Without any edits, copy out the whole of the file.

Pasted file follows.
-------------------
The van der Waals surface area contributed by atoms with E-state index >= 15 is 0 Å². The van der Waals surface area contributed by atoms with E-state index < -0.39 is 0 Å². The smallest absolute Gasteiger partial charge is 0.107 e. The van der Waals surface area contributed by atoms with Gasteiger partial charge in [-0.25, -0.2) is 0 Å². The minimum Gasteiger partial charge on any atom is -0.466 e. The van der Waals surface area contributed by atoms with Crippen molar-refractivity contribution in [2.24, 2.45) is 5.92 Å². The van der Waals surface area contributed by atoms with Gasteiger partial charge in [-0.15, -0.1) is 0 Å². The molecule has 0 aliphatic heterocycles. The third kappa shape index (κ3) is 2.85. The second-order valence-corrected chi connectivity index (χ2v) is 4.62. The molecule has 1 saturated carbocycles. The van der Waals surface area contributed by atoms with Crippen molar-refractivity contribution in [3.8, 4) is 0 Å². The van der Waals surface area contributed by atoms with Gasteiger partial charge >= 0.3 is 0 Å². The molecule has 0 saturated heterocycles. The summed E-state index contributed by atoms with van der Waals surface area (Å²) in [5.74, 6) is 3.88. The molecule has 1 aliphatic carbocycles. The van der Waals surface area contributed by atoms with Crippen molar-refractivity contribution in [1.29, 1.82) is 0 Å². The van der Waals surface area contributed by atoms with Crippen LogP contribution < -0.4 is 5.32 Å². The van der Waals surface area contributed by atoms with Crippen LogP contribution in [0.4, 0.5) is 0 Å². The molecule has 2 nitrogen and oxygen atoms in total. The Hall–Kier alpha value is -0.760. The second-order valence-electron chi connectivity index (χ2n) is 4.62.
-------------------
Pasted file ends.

The van der Waals surface area contributed by atoms with E-state index >= 15 is 0 Å². The van der Waals surface area contributed by atoms with E-state index < -0.39 is 0 Å². The smallest absolute Gasteiger partial charge is 0.107 e. The van der Waals surface area contributed by atoms with Gasteiger partial charge in [-0.25, -0.2) is 0 Å². The minimum Gasteiger partial charge on any atom is -0.466 e. The van der Waals surface area contributed by atoms with Crippen molar-refractivity contribution in [2.24, 2.45) is 5.92 Å². The van der Waals surface area contributed by atoms with Gasteiger partial charge in [-0.15, -0.1) is 0 Å². The molecule has 0 aliphatic heterocycles. The third kappa shape index (κ3) is 2.85. The second-order valence-corrected chi connectivity index (χ2v) is 4.62. The molecule has 1 saturated carbocycles. The van der Waals surface area contributed by atoms with Crippen molar-refractivity contribution in [3.8, 4) is 0 Å². The van der Waals surface area contributed by atoms with Gasteiger partial charge >= 0.3 is 0 Å². The molecule has 0 saturated heterocycles. The summed E-state index contributed by atoms with van der Waals surface area (Å²) in [5.74, 6) is 3.88. The molecule has 1 aliphatic carbocycles. The van der Waals surface area contributed by atoms with Crippen molar-refractivity contribution in [1.29, 1.82) is 0 Å². The van der Waals surface area contributed by atoms with Crippen LogP contribution < -0.4 is 5.32 Å². The van der Waals surface area contributed by atoms with Crippen LogP contribution in [0.4, 0.5) is 0 Å². The molecule has 2 nitrogen and oxygen atoms in total. The Hall–Kier alpha value is -0.760. The second-order valence-electron chi connectivity index (χ2n) is 4.62.